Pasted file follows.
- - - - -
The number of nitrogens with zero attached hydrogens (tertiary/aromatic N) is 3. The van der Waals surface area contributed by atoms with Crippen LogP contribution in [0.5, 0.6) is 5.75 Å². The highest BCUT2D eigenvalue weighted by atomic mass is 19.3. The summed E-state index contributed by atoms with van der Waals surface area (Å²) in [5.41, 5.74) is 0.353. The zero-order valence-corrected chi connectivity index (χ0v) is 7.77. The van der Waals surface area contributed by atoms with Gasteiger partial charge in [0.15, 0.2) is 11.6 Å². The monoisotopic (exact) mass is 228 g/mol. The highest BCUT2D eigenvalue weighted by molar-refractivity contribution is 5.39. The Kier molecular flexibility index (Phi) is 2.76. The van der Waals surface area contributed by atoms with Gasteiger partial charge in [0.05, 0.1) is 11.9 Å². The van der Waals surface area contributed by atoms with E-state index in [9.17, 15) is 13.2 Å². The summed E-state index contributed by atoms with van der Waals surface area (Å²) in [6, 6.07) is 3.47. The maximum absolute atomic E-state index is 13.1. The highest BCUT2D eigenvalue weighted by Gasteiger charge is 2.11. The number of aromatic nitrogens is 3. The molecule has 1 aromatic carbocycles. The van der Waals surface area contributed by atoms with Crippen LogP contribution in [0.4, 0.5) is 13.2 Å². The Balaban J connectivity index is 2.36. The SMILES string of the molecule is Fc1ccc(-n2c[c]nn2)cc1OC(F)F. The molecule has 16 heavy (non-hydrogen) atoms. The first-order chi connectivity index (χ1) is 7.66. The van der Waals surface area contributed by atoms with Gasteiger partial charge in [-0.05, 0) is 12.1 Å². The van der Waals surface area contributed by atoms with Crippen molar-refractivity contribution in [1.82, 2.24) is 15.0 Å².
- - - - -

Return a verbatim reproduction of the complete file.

The number of nitrogens with zero attached hydrogens (tertiary/aromatic N) is 3. The van der Waals surface area contributed by atoms with Crippen LogP contribution in [0.5, 0.6) is 5.75 Å². The highest BCUT2D eigenvalue weighted by atomic mass is 19.3. The summed E-state index contributed by atoms with van der Waals surface area (Å²) in [5.41, 5.74) is 0.353. The zero-order valence-corrected chi connectivity index (χ0v) is 7.77. The van der Waals surface area contributed by atoms with Gasteiger partial charge in [0.15, 0.2) is 11.6 Å². The monoisotopic (exact) mass is 228 g/mol. The highest BCUT2D eigenvalue weighted by molar-refractivity contribution is 5.39. The Kier molecular flexibility index (Phi) is 2.76. The van der Waals surface area contributed by atoms with Gasteiger partial charge in [0.05, 0.1) is 11.9 Å². The van der Waals surface area contributed by atoms with E-state index in [9.17, 15) is 13.2 Å². The summed E-state index contributed by atoms with van der Waals surface area (Å²) in [6, 6.07) is 3.47. The maximum absolute atomic E-state index is 13.1. The highest BCUT2D eigenvalue weighted by Gasteiger charge is 2.11. The number of aromatic nitrogens is 3. The molecule has 1 aromatic carbocycles. The van der Waals surface area contributed by atoms with Crippen LogP contribution in [0.4, 0.5) is 13.2 Å². The Balaban J connectivity index is 2.36. The SMILES string of the molecule is Fc1ccc(-n2c[c]nn2)cc1OC(F)F. The molecule has 16 heavy (non-hydrogen) atoms. The first-order chi connectivity index (χ1) is 7.66. The van der Waals surface area contributed by atoms with Gasteiger partial charge in [-0.05, 0) is 12.1 Å². The van der Waals surface area contributed by atoms with Crippen molar-refractivity contribution in [1.82, 2.24) is 15.0 Å².